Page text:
Review of An Arsonist’s Guide to Writers’ Homes in New England, by Brock Clarke


An Arsonist’s Guide to Writers’ Homes in New England

by Brock Clarke

Algonquin Books of Chapel Hill, 2007.  303 pages.

Sam Pulsifer is a bumbler.  He’s a lovable bumbler, but he’s undeniably a bumbler.

Sam spent ten years of his life in prison because when he was eighteen, he accidentally burned down the Emily Dickinson House and killed two people.

While he was in prison, people wrote to him, asking him to burn down other writers’ houses for them.  His father saved the letters in a shoebox.

When he gets out, he’s on his way to a happy life, with a career, a beautiful wife and two children.  But circumstances come against him, and Sam inevitably bumbles his reactions.

This book is humorous, but in a deeply sad way.  This is not the typical feel-good novel I read, and I almost didn’t finish it.  Readers with a cynical bent will find the book quite hilarious.  I found it terribly sad.  If I had known one of the issues it deals with is marital happiness and unfaithfulness, I probably never would have picked it up.  Overall, it has an exceedingly pessimistic outlook on life, and love, and literature.

In the end, I finished the book because I cared about Sam Pulsifer.  Yes, he’s a bumbler, but he has a good, noble heart.  I still find myself hoping that, after the book finishes, perhaps events in his life will, somehow, take a turn for the better.

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Review of The Good Husband of Zebra Drive, by Alexander McCall Smith


The Good Husband of Zebra Drive, by Alexander McCall Smith

Pantheon Books, New York, 2007.  213 pages.

Sonderbooks Stand-out 2008.  #5 Fiction: Romance

This book, the eighth in the series about The Number One Ladies’ Detective Agency, is extra special, because my copy is signed by the author.  I got to hear Alexander McCall Smith speak at George Mason University.  His talk was every bit as funny and delightful as his books.  I was completely enchanted.  Of course, that didn’t surprise me at all, since his books never fail to delight me.

I continue to strongly recommend this series to library patrons.  I do urge you to begin at the beginning, with The No. 1 Ladies’ Detective Agency.  I think you will probably want to read the rest, and eagerly read each next installment.

In The Good Husband of Zebra Drive, will Mma Makutsi really leave the No. 1 Ladies’ Detective Agency?  The pleasant ups and downs of day to day life, as usual, are peppered with interesting cases.  Another delightful book.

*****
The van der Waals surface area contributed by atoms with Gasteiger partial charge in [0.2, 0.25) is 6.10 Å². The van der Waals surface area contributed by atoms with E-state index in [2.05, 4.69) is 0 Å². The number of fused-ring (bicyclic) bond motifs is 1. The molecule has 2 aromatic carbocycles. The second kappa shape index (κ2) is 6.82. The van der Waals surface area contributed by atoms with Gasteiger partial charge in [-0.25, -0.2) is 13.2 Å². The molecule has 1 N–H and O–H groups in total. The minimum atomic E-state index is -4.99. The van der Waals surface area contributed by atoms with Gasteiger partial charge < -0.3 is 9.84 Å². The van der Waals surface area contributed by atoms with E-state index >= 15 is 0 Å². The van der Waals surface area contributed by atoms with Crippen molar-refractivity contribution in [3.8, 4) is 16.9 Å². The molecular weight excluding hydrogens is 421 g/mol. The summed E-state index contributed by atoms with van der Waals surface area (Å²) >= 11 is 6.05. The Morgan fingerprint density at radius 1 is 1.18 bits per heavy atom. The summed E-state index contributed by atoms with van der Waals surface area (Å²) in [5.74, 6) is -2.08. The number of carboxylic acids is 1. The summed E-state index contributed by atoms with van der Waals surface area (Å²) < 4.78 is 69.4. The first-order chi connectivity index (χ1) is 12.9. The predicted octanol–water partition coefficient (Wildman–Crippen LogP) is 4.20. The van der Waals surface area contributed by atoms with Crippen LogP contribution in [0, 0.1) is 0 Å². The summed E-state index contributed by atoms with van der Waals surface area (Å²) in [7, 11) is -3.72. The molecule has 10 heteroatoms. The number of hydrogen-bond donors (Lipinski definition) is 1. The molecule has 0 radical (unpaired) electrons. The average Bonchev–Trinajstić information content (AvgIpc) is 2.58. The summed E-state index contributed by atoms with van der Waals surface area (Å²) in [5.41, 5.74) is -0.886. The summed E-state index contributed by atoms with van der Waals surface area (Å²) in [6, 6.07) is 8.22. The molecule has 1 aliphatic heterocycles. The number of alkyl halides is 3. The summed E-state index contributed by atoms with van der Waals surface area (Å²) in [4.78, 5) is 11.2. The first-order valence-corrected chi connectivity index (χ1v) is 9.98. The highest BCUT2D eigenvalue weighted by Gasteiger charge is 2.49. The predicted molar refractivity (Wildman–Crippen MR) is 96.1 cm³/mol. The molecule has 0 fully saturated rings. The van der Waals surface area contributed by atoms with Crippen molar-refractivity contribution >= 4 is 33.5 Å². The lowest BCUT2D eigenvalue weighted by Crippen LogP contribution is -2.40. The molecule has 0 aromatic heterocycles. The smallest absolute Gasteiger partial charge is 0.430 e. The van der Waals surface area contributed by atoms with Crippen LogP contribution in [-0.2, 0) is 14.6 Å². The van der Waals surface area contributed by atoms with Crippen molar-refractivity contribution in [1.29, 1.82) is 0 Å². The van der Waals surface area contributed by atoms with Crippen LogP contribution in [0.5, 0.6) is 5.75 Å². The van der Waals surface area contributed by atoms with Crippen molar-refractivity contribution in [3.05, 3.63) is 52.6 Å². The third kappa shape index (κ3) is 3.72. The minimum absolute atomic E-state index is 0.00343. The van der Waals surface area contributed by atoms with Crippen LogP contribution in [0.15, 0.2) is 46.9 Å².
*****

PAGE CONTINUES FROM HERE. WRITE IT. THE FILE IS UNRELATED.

I will give a taste of the pleasant wisdom found in these books by listing some quotations I highlighted:

“If there’s bad behaviour, the quickest way of stopping it is to give more love.  That always works, you know.  People say that we must punish when there is wrongdoing, but if you punish you’re only punishing yourself.  And what’s the point of that?”

“And that stopped the stealing.  Trust did it.  We trusted him, and he knew it.  So he stopped stealing.”

” ‘What we are trying to do with these children,’ said Mma Potokwane suddenly, ‘is to give them good things to remember.  We want to make so many good memories for them that the bad ones are pushed into a corner and forgotten.'”

“There was no point in telling somebody not to cry, she had always thought; indeed there were times when you should do exactly the opposite, when you should urge people to cry, to start the healing that sometimes only tears can bring.”

” ‘That engine I’ve been working on will run so sweetly,’ he remarked as he poured his tea.

‘Like life,’ she said.”

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Review of Italian Lessons, by Peter Pezzelli


Italian Lessons, by Peter Pezzelli

Kensington Books, New York, 2007.  346 pages.

This is the second book by Peter Pezzelli that I’ve read.  I found both books warm and wonderful.  With both, I felt transported back to Italy.

In Italian Lessons, Carter Quinn, newly graduated from college, has fallen in love with a girl who lives in a village in Italy.  He can’t stop thinking about her.  So he decides to spend his summer learning Italian and then go to find her.

Carter learns that a music professor often gives private Italian lessons.  This professor, Giancarlo Rosa, has not been back to his childhood home in Italy for decades.

Italian Lessons covers the summer’s lessons together, what Carter learns about Italy and about life, and then what he finds in Italy — and how his discoveries touch Professor Rosa permanently, and allow him to finally make peace with his past.

This is a feel-good novel that is also thought-provoking, covering issues of life like forgiveness and destiny and opportunities.

I definitely need to look for more of Peter Pezzelli’s novels.  So far, they always leave me with a smile.

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Stand-outs 2007 are posted!

I’ve finally chosen the 2007 Sonderbooks Stand-outs!

These are the best books I read in 2006, reviewed between March 2006, and September 18, 2007.

For the next couple of weeks, I’m going to feature the Stand-outs on the main page and convert their reviews to the new format. Then I’ll post new reviews again.

Stand-outs are the books that stick out as exceptional when I look back over a year of reading. The sort of books I want all my friends to read, too!

Happy reading!